live Winner / 2020
Create a Residential Garden District in Los Angeles
We will select 15 homes on a residential street to install professional gardens and rainwater harvesting systems on their front yards, back yards, and available rooftops. We will train and hire a green team of gardeners to become a fleet of hyper-localized specialists, rotated between gardening trades, and paired in groups to learn from each other. For their participation, residents would receive a crop share as a part of the arrangement. This will serve as a model for creating jobs, food and a resilient society.
Has your proposal changed due to COVID-19?
Everyone will be required to wear masks, gloves, and to evaluate themselves as to whether they are healthy enough to assist in garden installations. Only minimal staff/volunteers are to be present for installations, and interactions with the home residents will remain scarce. Other activities have minimized but are still moving forward: fruit picking with gloves and masks, and the West Adams Farmers Market continues to run with approval from the city having visited to observe our containment tactics.
In which areas of Los Angeles will you be directly working?
- Central LA
- South LA
In what stage of innovation is this project?Expand existing program
Please list the organizations collaborating on this proposal.
- Partnerships Lined Up include:
- Erin Riley with Hope Gardens (vegetable and native garden installations)
- Mike Garcia with Enviroscape (rainwater catchment installations)
- Crop Swap LA (maintenance and distribution)
- Chrysalis (part time labor and reentry support)
- Tree People (orchard installations)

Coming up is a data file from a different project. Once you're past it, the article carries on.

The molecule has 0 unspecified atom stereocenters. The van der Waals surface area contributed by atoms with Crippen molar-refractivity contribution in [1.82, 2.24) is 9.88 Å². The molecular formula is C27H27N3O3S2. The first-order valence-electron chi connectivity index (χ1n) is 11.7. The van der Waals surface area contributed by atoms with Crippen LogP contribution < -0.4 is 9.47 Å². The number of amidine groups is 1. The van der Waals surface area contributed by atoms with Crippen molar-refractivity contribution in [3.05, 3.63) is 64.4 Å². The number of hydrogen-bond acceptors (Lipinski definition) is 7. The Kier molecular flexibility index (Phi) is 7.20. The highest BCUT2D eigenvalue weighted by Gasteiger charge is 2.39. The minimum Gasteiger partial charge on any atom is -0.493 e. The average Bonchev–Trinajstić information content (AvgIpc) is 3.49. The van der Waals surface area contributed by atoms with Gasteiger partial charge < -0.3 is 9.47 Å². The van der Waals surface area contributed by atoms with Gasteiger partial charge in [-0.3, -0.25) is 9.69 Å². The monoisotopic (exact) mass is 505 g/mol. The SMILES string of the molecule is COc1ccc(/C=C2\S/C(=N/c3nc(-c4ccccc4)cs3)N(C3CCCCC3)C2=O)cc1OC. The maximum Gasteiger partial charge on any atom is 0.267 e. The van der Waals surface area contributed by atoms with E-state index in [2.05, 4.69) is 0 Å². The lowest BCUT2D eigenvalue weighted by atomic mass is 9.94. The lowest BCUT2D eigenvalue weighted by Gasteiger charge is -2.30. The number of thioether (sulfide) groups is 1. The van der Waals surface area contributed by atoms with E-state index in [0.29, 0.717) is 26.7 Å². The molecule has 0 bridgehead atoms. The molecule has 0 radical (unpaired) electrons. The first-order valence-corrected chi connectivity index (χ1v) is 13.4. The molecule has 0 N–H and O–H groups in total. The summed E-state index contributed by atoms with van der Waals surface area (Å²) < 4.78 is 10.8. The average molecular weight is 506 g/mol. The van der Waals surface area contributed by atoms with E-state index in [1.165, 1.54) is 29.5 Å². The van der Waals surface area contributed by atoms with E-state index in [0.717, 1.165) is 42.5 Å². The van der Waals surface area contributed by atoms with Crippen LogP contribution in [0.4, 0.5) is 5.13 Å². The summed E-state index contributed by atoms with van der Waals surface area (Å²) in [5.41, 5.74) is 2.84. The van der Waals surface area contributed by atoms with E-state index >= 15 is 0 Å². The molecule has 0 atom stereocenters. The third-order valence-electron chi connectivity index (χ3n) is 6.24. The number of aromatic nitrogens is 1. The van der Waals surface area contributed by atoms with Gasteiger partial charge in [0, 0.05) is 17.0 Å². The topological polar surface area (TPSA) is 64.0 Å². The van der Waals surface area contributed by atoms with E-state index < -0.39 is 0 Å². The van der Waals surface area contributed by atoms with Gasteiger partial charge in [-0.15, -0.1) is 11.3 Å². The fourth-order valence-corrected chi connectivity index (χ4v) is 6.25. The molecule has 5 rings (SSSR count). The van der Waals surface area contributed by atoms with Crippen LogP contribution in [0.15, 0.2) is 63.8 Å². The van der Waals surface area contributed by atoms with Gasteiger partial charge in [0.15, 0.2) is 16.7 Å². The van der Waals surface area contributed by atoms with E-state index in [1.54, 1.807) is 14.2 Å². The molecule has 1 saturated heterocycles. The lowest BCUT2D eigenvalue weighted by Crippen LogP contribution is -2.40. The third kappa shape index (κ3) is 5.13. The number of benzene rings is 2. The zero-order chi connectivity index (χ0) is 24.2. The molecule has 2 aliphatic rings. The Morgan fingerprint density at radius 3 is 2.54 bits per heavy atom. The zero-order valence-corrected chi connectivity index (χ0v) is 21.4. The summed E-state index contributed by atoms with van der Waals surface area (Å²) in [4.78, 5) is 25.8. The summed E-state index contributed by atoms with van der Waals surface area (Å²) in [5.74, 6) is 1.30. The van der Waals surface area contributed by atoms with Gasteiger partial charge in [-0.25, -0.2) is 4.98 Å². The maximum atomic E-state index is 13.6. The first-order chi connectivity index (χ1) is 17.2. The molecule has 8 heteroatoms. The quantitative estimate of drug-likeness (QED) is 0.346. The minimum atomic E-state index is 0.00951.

- City Plants (seedlings)
If you are submitting a collaborative proposal, please describe the specific role of partner organizations in the project.
Partnerships Lined Up Erin Riley with Hope Gardens (vegetable and native garden installations) Mike Garcia with Enviroscape (rainwater catchment installations) Crop Swap LA (administration and distribution) Chrysalis (reentry citizen gardeners) Tree People (advising role: orchard installations) City Plants (advising role: seedlings)
What is the need you’re responding to?
Even before COVID-19 struck, Los Angeles was searching for solutions in all directions. Air quality was causing asthma in youth across the city. Access to healthy food looked more like deserts and institutionalized food manufacturing, causing a false sense of scarcity. Food security had meant nutrient-depleted agricultural fields, rendering it useless to decide between organic or not because the food still lacked what your body needs. Healthcare access meant preventive services that weren’t enough because nutrition was consistently ignored as medicine, itself. Joblessness alleviation was viewed through traditional workplace standards, excluding most non-transitional laborers. Local water was a billion gallons of water shipped to LA each day, yet we could collect and reuse that much rainwater.
In our proposal, hiring a green force of gardeners to create food on volunteered front yards will address these concerns, creating economic prosperity for each party involved.
Why is this project important to the work of your organization?